In this article, I’m going to take a look at Alio Gold Inc’s (TSE:ALO) latest ownership structure, a non-fundamental factor which is important, but remains a less discussed subject among investors. A company’s ownership structure is often linked to its share performance in both the long- and short-term. Since the same amount of capital coming from an activist institution and a passive mutual fund has different implications on corporate governance, it is a useful exercise to deconstruct ALO’s shareholder registry.
Institutions account for 13.08% of ALO’s outstanding shares, a significant enough holding to move stock prices if they start buying and selling in large quantities, especially when there are relatively small amounts of shares available on the market to trade. Although ALO has a high institutional ownership, such stock moves, in the short-term, are more commonly linked to a particular type of active institutional investors – hedge funds. In the case of ALO, investors need not worry about such volatility considering active hedge funds don’t have a significant stake. However, we should dig deeper into ALO’s ownership structure and find out how other key ownership classes can affect its investment profile.
Insiders form a group of important ownership types as they manage the company’s operations and decide the best use of capital. Insider ownership has been linked to better alignment between management and shareholders. ALO insiders hold a not-so-significant 1.08% stake in the company, which somewhat aligns their interests with that of shareholders. However, a higher level of insider ownership has been linked to management executing on high-returning projects instead of expansion projects for the sake of apparent growth. It would also be interesting to check what insiders have been doing with their shareholding recently. Insider buying can be a positive indicator of future performance, but a selling decision can be simply driven by personal financial requirements.
General Public Ownership
A substantial ownership of 82.91% in ALO is held by the general public. This size of ownership gives retail investors collective power in deciding on major policy decisions such as executive compensation, appointment of directors and acquisitions of businesses.
Public Company Ownership
Another group of owners that a potential investor in ALO should consider are other public companies, with a stake of 2.93%. While they invest more often due to strategic interests, an investment can also be driven by capital gains through share price appreciation. However, an ownership of this size may be relatively insignificant, meaning that these shareholders may not have the potential to influence ALO’s business strategy. Thus, investors not need worry too much about the consequences of these holdings.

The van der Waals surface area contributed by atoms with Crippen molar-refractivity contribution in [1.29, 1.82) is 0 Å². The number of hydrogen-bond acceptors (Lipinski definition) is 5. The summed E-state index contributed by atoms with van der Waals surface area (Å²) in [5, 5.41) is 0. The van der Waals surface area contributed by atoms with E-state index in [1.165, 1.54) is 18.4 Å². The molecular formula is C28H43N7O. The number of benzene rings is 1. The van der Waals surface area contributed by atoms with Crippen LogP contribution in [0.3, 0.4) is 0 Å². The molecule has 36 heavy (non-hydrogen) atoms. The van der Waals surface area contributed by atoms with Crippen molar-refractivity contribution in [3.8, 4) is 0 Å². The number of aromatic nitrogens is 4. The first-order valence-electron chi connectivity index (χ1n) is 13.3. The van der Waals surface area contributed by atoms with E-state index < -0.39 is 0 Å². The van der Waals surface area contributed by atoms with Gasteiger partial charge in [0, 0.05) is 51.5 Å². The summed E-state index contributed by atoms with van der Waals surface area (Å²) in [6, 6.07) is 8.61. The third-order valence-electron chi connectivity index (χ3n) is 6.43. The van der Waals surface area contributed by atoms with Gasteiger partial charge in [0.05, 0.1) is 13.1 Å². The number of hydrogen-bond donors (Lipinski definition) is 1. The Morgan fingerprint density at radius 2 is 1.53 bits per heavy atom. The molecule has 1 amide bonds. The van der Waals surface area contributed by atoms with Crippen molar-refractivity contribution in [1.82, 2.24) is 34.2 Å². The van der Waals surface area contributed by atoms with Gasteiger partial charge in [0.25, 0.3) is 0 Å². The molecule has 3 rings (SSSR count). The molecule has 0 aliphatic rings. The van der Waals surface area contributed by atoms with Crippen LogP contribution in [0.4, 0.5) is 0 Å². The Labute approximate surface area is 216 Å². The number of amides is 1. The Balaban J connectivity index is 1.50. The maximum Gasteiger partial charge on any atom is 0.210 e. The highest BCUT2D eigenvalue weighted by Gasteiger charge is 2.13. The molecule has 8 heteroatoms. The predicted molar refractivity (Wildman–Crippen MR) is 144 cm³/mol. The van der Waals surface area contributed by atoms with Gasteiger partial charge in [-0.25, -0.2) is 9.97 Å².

The company’s high institutional ownership makes margin of safety a very important consideration to existing investors since long bull and bear trends often emerge when these big-ticket investors see a change in long-term potential of the company. This will allow investors to reduce the impact of non-fundamental factors, such as volatile block trading impact on their portfolio value. However, if you are building an investment case for ALO, ownership structure alone should not dictate your decision to buy or sell the stock. Rather, you should be examining fundamental factors such as the intrinsic valuation, which is a key driver of Alio Gold’s share price. I urge you to complete your research by taking a look at the following:
- Future Outlook: What are well-informed industry analysts predicting for ALO’s future growth? Take a look at our free research report of analyst consensus for ALO’s outlook.
- Past Track Record: Has ALO been consistently performing well irrespective of the ups and downs in the market? Go into more detail in the past performance analysis and take a look at the free visual representations of ALO’s historicals for more clarity.
- Other High-Performing Stocks: Are there other stocks that provide better prospects with proven track records? Explore our free list of these great stocks here.
NB: Figures in this article are calculated using data from the last twelve months, which refer to the 12-month period ending on the last date of the month the financial statement is dated. This may not be consistent with full year annual report figures.
To help readers see past the short term volatility of the financial market, we aim to bring you a long-term focused research analysis purely driven by fundamental data. Note that our analysis does not factor in the latest price-sensitive company announcements.
The author is an independent contributor and at the time of publication had no position in the stocks mentioned. For errors that warrant correction please contact the editor at firstname.lastname@example.org.